Vietnam: Using technology to end deforestation and unite people

Aerial view of a forest

Café-REDD, an IKI-funded project in Vietnam, displays on the use of technology and social inclusion to sustain forests in the face of coffee farming expansions.

For decades, the Central Highlands of Vietnam have been a crucial region of agricultural activity, with coffee cultivation driving much of the region's economic growth. However, this expansion has come at a cost. “The rapid expansion of unsustainable coffee plantations to meet global market demands can put immense pressure on natural resources,” says Nam Thanh Pham, the project manager at Café-REDD. “And the people most affected are the rural upland poor farmers who live here, many of whom are struggling financially.”

These small-scale farmers, who mainly depend on coffee production, often find themselves left with the dual challenge of preserving forests while barely meeting their basic needs. Fluctuating coffee prices further compound their hardships, leaving them precariously balanced on the edge of survival.

Group picture in Vietnam
The IKI project Café REDD trained the farmers of Lac Duong in sustainable coffee cultivation - and introduced a digital forest monitoring system to ensure deforestation-free production.

A Rising Tide of Awareness

People working with computers.
Intelligent Operation Centers (IOC) for forestry at Lac Duong.

Fortunately, the tide is turning as global consumer markets are becoming more aware of deforestation issues tied to their coffee cups. The EU's introduction of deforestation regulations for imported goods signals a growing recognition of the need for change. Yet, the road ahead remains challenging, particularly in rural areas of Viet Nam where small-scale producers lack resources and organisation.

The Need for Collaboration and Empowerment

Addressing these challenges effectively requires collaboration between the public and private sector, employing a process that is inclusive and empowering. Ensuring that the farmers involved have a voice and equal benefits as active stakeholders, not just as beneficiaries. 

With this in mind, the development organisation SNV has initiated the Café-REDD project, a collaborative effort supported by the International Climate Initiative (IKI). This project has established a public, private, and producer partnerships (4Ps) to reduce deforestation and forest degradation in Lac Duong district which comprises the Lang Biang UNESCO Man & Biosphere Reserve in Viet Nam’s Central Highlands. Café-REDD brought together stakeholders to implement a digital forest monitoring and traceability system, which helps keep the whole jurisdiction deforestation free. 

A Digital Deforestation-free Business Ecosystem

Café-REDD's initiative includes cutting-edge technology, with SNV leading interventions in mapping and monitoring forest and coffee areas using drones and near-real time satellite images. “Our system stands out because it seamlessly integrates with the public sector's infrastructure, however it is designed for the needs of both companies and farmers in rural areas,” explains Pham. “This unique setup ensures transparency and facilitates the seamless flow of information, enabling prompt intervention in the event of deforestation within the coffee industry.”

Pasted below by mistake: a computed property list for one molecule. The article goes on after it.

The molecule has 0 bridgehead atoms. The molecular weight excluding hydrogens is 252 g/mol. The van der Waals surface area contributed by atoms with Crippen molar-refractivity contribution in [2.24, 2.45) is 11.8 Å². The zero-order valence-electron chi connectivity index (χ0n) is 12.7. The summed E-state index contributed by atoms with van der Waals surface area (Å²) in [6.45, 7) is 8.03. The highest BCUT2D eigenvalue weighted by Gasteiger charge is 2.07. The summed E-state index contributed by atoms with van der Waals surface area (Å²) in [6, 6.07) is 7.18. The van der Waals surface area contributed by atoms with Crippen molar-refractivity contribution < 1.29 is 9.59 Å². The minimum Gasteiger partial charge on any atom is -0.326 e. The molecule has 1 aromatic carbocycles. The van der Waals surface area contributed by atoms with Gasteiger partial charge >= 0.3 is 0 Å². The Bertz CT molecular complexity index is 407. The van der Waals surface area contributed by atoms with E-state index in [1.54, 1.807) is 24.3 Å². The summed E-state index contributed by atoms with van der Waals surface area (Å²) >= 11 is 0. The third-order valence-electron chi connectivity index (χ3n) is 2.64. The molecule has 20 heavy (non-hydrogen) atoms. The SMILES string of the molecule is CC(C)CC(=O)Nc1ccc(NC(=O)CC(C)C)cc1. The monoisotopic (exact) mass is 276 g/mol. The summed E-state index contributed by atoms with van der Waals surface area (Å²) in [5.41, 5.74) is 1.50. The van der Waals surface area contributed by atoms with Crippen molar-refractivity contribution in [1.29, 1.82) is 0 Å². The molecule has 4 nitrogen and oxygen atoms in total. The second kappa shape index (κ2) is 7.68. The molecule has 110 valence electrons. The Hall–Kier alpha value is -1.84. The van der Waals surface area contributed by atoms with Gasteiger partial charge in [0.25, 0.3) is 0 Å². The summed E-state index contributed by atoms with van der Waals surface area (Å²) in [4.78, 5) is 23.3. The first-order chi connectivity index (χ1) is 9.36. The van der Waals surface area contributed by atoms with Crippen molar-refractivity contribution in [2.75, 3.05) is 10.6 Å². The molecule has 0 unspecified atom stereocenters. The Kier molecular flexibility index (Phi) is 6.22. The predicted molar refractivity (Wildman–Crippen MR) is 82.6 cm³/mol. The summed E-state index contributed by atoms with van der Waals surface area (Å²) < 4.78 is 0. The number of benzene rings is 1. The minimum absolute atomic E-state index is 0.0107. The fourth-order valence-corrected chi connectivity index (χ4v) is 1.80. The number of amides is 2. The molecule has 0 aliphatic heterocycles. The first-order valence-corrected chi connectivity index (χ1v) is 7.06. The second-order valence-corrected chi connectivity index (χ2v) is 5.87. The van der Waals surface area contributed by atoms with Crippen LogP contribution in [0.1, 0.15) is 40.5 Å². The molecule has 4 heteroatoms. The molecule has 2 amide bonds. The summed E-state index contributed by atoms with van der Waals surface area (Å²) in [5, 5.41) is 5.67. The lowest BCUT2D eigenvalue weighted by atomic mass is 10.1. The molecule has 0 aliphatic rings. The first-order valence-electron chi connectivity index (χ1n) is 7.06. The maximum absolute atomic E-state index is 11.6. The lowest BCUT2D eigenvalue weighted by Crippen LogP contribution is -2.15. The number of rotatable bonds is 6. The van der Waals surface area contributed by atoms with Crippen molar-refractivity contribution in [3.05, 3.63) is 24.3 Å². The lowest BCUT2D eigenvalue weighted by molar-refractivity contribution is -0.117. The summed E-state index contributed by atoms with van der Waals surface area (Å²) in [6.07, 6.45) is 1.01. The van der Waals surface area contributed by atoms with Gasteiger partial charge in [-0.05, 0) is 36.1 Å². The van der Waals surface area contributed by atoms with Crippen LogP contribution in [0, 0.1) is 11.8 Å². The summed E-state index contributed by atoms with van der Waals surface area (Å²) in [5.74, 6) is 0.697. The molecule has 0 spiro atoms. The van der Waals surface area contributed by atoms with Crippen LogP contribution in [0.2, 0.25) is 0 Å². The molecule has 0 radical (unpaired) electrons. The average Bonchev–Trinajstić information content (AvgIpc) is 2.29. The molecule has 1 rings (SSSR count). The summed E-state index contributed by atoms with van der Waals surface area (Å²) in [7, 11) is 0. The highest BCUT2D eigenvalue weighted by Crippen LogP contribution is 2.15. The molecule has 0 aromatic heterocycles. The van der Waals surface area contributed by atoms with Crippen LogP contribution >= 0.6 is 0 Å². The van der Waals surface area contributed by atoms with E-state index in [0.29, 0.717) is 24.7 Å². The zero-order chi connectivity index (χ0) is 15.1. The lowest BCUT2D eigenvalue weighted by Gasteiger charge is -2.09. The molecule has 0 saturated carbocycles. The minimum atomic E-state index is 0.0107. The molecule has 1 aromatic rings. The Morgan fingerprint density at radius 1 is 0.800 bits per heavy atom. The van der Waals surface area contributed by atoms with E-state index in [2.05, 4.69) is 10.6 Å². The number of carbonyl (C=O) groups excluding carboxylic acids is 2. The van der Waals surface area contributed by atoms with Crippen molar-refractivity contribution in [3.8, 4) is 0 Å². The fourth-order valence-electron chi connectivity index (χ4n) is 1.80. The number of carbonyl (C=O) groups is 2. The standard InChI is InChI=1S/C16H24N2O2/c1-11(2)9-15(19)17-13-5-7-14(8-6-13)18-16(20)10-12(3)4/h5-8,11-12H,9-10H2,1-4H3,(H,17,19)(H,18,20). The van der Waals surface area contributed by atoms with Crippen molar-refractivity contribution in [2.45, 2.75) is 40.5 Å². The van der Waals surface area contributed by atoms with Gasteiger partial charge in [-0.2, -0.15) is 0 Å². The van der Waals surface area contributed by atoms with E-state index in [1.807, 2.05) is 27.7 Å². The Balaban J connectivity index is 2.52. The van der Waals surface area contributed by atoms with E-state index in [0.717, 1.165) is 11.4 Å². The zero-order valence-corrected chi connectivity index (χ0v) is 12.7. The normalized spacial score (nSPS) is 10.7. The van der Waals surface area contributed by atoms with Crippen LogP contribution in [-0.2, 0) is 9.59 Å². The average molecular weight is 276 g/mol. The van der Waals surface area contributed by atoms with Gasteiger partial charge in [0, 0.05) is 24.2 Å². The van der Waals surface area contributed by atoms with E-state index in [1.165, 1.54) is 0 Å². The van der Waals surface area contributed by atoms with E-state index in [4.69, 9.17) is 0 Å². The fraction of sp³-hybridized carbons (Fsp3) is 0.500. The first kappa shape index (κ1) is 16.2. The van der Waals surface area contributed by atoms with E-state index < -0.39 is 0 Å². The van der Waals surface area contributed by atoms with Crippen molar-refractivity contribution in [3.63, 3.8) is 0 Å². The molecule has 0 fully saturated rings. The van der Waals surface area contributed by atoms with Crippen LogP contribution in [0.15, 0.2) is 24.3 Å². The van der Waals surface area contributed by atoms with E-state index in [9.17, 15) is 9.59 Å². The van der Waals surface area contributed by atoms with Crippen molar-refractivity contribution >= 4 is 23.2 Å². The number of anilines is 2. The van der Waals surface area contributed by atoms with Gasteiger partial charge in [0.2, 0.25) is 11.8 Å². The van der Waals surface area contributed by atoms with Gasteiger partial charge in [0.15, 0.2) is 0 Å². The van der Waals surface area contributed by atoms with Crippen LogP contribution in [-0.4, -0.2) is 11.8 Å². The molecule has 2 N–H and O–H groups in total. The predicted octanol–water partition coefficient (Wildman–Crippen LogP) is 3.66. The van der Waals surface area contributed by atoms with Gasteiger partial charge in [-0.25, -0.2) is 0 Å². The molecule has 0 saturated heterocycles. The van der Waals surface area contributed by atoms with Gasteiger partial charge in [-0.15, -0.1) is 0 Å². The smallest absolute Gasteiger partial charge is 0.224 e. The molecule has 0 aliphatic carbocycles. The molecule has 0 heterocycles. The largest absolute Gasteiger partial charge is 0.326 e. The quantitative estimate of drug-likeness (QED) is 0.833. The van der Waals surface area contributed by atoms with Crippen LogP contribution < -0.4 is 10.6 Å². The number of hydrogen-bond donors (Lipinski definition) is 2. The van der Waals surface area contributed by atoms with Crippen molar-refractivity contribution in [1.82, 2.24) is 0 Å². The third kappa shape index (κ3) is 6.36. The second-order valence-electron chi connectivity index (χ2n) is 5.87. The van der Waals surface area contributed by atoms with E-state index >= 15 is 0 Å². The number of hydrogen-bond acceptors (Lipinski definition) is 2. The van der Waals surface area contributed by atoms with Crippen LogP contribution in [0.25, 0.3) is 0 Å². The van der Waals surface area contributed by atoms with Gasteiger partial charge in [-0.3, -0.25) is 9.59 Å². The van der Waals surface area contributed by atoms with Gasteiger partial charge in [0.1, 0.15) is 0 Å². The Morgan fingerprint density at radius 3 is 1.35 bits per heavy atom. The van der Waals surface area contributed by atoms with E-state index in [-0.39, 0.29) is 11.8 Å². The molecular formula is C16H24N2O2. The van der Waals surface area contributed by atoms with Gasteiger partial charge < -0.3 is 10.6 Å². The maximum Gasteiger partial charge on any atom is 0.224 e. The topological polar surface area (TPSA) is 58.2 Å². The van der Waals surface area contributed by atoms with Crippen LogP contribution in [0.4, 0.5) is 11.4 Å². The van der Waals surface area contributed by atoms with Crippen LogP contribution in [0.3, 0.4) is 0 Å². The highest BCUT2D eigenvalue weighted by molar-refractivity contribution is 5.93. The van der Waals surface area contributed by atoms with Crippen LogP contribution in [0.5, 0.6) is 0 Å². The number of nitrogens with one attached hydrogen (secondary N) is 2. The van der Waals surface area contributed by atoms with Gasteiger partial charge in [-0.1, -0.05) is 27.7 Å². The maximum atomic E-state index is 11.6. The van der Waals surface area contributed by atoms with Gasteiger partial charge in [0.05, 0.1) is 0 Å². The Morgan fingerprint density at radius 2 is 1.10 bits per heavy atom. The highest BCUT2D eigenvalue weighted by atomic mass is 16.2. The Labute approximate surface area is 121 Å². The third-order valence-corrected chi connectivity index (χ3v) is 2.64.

Café-REDD's traceability system is revolutionising coffee marketing and branding in the region. Companies enhance their products by highlighting the journey and practices involved, along with live images and alerts about deforestation risks. This approach not only reassures consumers about sustainable sourcing but also boosts the product's value. As a result, farmers earn higher incomes while deforestation is reduced. This profit-driven initiative can serve as a long-term motivation for companies and farmers to sustain the system. 

Sustainable legacy - what comes after the end of the project

Recognizing the system's efficacy, the provincial government has allocated funds to scale up Intelligent Operating Centres (IOCs) for forest management and integrating this traceability system in other areas. Meanwhile, the SNV continues to equip stakeholders with the tools and knowledge needed to sustain the traceability system long after Café-REDD's completion. Initially targeting three companies, the system has managed to draw in as many as fifteen companies, each bringing their established farmer groups.

From Frontline to Forefront

But beyond the numbers and results lies a story of resilience and cooperation. It is a story of how farmers, once at the frontline of deforestation, have become the guardians of their land, equipped with the tools and knowledge to enact meaningful change. It is a story of how businesses, driven by the promise of sustainable sourcing, have embraced transparency and accountability, fostering a culture of environmental sustainability.

As we reflect on this journey, we embrace IKI's vision for combating deforestation and land use change—a vision rooted in the principles of inclusivity, innovation, and long-term sustainability. By investing in projects like Café-REDD, IKI continues to catalyse change, not only in Vietnam but across the globe, laying the foundation for a future where forests and people thrive in harmony.

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